乳色吐息

乳色吐息

Monday, August 5, 2013

Driver injures 12 at LA beach boardwalk, flees

乳色吐息In this image take from a security camera, pedestrians scatter as a car drives through a packed afternoon crowd along the Venice Beach boardwalk in Los Angeles, Saturday, Aug. 3, 2013. At least a dozen people were injured, two of them critically, according to police. (AP Photo/Snapchat)

In this image take from a security camera, pedestrians scatter as a car drives through a packed afternoon crowd along the Venice Beach boardwalk in Los Angeles, Saturday, Aug. 3, 2013. At least a dozen people were injured, two of them critically, according to police. (AP Photo/Snapchat)

In this image take from a security camera, pedestrians scatter as a car drives through a packed afternoon crowd along the Venice Beach boardwalk in Los Angeles, Saturday, Aug. 3, 2013. At least a dozen people were injured, two of them critically, according to police. (AP Photo/Snapchat)

Pedestrians gather as police and fire officials respond after a car drove through a packed afternoon crowd along the Venice Beach boardwalk in Los Angeles, Saturday, Aug. 3, 2013. At least a dozen people were injured, two of them critically, according to police. (AP Photo/Maarten Smitskamp)

An unidentified man looks at a car that came to rest against the entrance of a public restroom after being driven through a packed afternoon crowd along the Venice Beach boardwalk in Los Angeles, Saturday, Aug. 3, 2013. At least a dozen people were injured, two of them critically, according to police. (AP Photo/Maarten Smitskamp)

(AP) ? A car drove into a crowd of people walking along the famed Venice Beach boardwalk early Saturday, injuring a dozen people before the driver fled the busy Los Angeles tourist site.

The driver and sedan had yet to be located more than two hours after the 6 p.m. crash, police Officer Jorge Torres. Police were looking for a dark-colored Dodge Charger or Avenger. The driver was a man described as having sandy blond hair and estimated to be in his mid-20s, authorities said.

Multiple witnesses reported that the driver appeared to be "moving purposefully" and in control of the car as it plowed through the crowd, Los Angeles Fire Department spokesman Brian Humphrey said.

Firefighters were surveying the sprawling crowd looking for injured, Humphrey said.

Twelve injured had been counted, with 10 of them hospitalized. Two were hurt seriously and two critically, Humphrey said. He had no details on the identities of the victims or their injuries.

The car was still moving as it drove out of sight of firefighters and the people who were hit.

The Venice boardwalk is a cultural hub in a part of Los Angeles known for its eccentricities. It is home to galleries, restaurants, tattoo shops, skateboard parks and the famous outdoor weight room known as Muscle Beach.

Jogger Daniel Regidor was a short distance from the crash when it happened and as he approached he saw "people screaming, running."

"When I came upon the scene, there were a bunch of people on the ground, bloodied," he told the Los Angeles Times. "Some looked pretty mangled, head injuries, just a lot of blood."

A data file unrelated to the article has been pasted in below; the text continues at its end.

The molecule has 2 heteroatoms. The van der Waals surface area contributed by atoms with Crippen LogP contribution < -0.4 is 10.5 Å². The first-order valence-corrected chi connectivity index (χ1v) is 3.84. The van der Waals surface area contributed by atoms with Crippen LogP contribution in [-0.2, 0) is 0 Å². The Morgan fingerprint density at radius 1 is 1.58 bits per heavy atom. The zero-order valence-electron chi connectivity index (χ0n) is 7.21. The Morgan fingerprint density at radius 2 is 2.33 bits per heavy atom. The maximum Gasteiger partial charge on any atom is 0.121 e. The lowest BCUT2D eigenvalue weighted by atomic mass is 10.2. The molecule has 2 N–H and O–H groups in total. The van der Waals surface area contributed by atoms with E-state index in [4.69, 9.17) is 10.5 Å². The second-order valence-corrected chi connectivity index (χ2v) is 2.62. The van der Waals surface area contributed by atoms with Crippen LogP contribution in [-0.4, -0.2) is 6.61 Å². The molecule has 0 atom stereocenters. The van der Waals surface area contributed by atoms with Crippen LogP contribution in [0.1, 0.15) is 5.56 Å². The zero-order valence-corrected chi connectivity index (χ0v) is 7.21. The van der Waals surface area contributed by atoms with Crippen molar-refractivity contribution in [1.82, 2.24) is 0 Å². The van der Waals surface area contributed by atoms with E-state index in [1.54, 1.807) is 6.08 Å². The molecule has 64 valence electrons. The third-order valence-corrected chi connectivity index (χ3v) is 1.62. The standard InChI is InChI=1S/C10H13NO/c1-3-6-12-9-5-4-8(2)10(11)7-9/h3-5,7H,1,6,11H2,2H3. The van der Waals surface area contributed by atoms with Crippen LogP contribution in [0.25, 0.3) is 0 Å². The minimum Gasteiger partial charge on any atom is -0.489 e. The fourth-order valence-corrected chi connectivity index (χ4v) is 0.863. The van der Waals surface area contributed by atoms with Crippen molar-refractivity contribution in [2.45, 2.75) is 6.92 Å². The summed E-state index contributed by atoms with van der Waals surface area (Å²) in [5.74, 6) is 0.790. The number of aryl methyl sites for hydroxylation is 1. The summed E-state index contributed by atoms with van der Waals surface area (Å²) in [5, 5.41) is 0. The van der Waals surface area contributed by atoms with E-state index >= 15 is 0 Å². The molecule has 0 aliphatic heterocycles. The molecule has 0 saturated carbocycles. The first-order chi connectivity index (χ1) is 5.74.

Associated Press

Source: http://hosted2.ap.org/APDEFAULT/386c25518f464186bf7a2ac026580ce7/Article_2013-08-03-Car%20Into%20Beachgoers/id-66b197c46c97433eb5569a2c4d754976

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Egypt says clock ticking on sit-in standoff

FILE - In this Friday, July 5, 2013 file photo, The Muslim Brotherhood's General Guide Mohammed Badie speaks onstage as military helicopters fly overhead before tens of thousands of supporters in Cairo, Egypt. Egypt?s official news agency says the Muslim Brotherhood?s leader, Badie and his powerful deputy, Khairat el-Shater will go on trial Aug 25 for their complicity in and incitement of the killing of eight protesters. (AP Photo, File)

FILE - In this Friday, July 5, 2013 file photo, The Muslim Brotherhood's General Guide Mohammed Badie speaks onstage as military helicopters fly overhead before tens of thousands of supporters in Cairo, Egypt. Egypt?s official news agency says the Muslim Brotherhood?s leader, Badie and his powerful deputy, Khairat el-Shater will go on trial Aug 25 for their complicity in and incitement of the killing of eight protesters. (AP Photo, File)

In this Tuesday, Jan. 24, 2012 photo, Muslim Brotherhood nominated deputy leader Khairat el-Shater, listens during an interview with the Associated Press in Cairo, Egypt. Egypt?s official news agency says the Muslim Brotherhood?s leader, Mohammed Badie and his powerful deputy, el-Shater will go on trial Aug 25 for their complicity in and incitement of the killing of eight protesters. (AP Photo/Nariman El-Mofty)

A supporter of Egypt's ousted President Mohammed Morsi prays before "Iftar,"the dusk meal when observant Muslims break their day-long fast, during a protest near Cairo University in Giza, Cairo, Egypt, Saturday, Aug. 3, 2013. Egypt's Interior Ministry warned supporters of ousted President Mohammed Morsi on Saturday for a second time to abandon their protest encampments as a senior U.S. diplomat was meeting with officials on both sides of the political divide to try to find a peaceful resolution to the standoff.(AP Photo/Manu Brabo)

Supporters of Egypt's ousted President Mohammed Morsi wash their hands before "Iftar,"Arabic for breakfast, the dusk meal when observant Muslims break their day-long fast, during a protest near Cairo University in Giza, Cairo, Egypt, Saturday, Aug. 3, 2013. Egypt's Interior Ministry warned supporters of ousted President Mohammed Morsi on Saturday for a second time to abandon their protest encampments as a senior U.S. diplomat was meeting with officials on both sides of the political divide to try to find a peaceful resolution to the standoff. (AP Photo/Manu Brabo)

A supporter of Egypt's ousted President Mohammed Morsi holds a banner with Morsi's image, during a march against Egyptian Defense Minister Gen. Abdel-Fattah el-Sissi in the Nasr City section of Cairo on Friday, Aug. 2, 2013. (AP Photo/Manu Brabo)